- New Microsoft Interface Technology — videos from Craig Mundie (Chief Research and Strategy Officer) on the MS Campus Tour talking about the future of UI using a sexy glass prototype that features tablet PC, gesture, speech recognition, and even eye tracking. Lustable.
- Adding Usability to Print — detailed description of a failed pitch to reinvent a newspaper, to bring web sensibility to print. Make the paper more usable, think cross media instead of separate media, while using the strength of the paper (pictures, info graphics, nice text) to the max… Make a product that people want to buy because it is more usable that the competitor, not because it wins graphic design prizes. (via Evolving Newsroom)
- StressAppTest — Google-created open source project to pound the living crap out of hardware by maximising random traffic to memory from processor and I/O, with the intent of creating a realistic high load situation in order to test the existing hardware devices in a computer.
While the iPhone doesn’t ship nearly as much as its humbler brethren – the iPhone opened up many minds about the potential of phones to do a whole lot more than talk. In that regard it is a peek into the future. The iPhone is a rich portable computer with onboard sensors. Specifically, it is a location-aware (GPS), motion-aware (accelerometer),…
Mobile Devices and AR: Besides employing the location of users (Wikitude), there are generally two ways to overlay data onto the real world: through markers ( (2D) bar codes) or through automatic object/image recognition algorithms (“markerless”). The Economist gives a good overview of the different mobile applications that are starting to emerge and lists a few areas where AR makes sense such as shopping (letting house-hunters which properties are for sale) and events (giving sports fans access to stats and player bios).
The emergence of sensors as sources of Big Data highlights the need for real-time analytic tools. Popular web apps like Twitter, Facebook, and blogs are also faced with having to analyze (mostly unstructured) data in near real-time. But as Truviso founder and UC Berkeley CS Professor Michael Franklin recently noted, there are mountains of structured data generated by web apps that lend themselves to real-time analysis.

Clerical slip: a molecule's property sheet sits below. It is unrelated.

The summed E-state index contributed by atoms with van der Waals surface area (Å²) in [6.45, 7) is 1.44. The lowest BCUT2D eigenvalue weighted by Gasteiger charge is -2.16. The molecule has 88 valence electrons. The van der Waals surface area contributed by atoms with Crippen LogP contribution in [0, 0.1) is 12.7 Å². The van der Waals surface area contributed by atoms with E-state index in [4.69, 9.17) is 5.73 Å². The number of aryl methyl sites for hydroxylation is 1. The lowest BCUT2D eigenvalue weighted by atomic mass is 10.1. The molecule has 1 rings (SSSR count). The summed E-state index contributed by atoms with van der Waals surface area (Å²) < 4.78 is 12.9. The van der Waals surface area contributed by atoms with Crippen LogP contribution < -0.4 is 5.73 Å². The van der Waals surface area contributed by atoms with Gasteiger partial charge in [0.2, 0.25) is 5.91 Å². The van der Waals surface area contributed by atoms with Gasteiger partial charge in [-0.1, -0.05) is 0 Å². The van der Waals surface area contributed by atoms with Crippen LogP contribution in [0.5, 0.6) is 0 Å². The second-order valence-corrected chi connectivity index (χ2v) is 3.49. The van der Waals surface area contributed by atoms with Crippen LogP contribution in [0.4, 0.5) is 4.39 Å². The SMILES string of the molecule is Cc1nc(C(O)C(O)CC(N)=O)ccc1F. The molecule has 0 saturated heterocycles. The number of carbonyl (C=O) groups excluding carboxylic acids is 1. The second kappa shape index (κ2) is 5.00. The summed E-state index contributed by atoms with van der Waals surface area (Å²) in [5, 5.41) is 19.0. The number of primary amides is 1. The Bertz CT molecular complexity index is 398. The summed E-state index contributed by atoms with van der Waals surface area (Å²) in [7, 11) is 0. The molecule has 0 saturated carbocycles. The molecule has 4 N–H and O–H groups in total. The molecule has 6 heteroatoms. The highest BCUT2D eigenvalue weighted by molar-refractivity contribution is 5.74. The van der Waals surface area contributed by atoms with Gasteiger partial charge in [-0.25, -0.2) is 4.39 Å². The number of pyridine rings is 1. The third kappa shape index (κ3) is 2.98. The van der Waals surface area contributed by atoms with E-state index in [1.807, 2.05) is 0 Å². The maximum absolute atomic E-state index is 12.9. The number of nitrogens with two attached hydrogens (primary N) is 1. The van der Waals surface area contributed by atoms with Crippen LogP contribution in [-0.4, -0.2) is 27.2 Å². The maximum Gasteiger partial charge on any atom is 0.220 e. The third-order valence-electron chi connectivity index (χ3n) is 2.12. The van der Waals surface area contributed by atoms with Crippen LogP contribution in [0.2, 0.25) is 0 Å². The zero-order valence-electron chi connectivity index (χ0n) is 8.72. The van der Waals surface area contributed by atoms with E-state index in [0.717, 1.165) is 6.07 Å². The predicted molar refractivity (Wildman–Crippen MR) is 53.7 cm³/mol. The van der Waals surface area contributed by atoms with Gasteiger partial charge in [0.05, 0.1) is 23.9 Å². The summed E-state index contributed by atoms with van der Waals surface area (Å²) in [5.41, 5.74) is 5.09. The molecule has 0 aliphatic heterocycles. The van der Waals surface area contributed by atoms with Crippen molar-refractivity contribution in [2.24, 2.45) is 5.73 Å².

Smart Grids, Open Source, Stuff That Matters, and Global Culture
- A Little Give and Take On Electricity (NY Times) — Dennis L. Arfmann, a lawyer at the Boulder office of Hogan & Hartson who specializes in environmental law, said he had no idea how much electricity he and his wife, Dr. Julie Brown, had used before he filled his roof with solar panels producing 4.5 kilowatts of power. During the day he sells power to Xcel and at night he buys it back; his goal is to cut his use so his net sales rise. All hardware networked, everywhere!
- Open Source World Map (Red Hat) — very nice map showing the intensity of open source use in countries around the world. (via Flowing Data)
- Imagine Cup — Microsoft’s contest to get students working on stuff that matters. The winners of the New Zealand leg, Team Think, tackled literacy: they devised a program for tablets that provides both handwriting recognition and audio output, eliminating the need for basic literacy to understand lessons or instructions. They hope to take this prototype to developing countries that have underutilised computers due to literacy issues. (via Idealog newsletter and Scoop)
- UGT — It is always morning when person comes into a channel, and it is always late night when person leaves. [...] The idea behind establishing this convention was to eliminate noise generated almost every time someone comes in and greets using some form of day-time based greeting, and then channel members on the other side of the globe start pointing out that it’s different time of the day for them. Now, instead of spending time figuring out what time of day is it for every member of the channel, we spend time explaining newcomers benefits of UGT. (via migurski on delicious).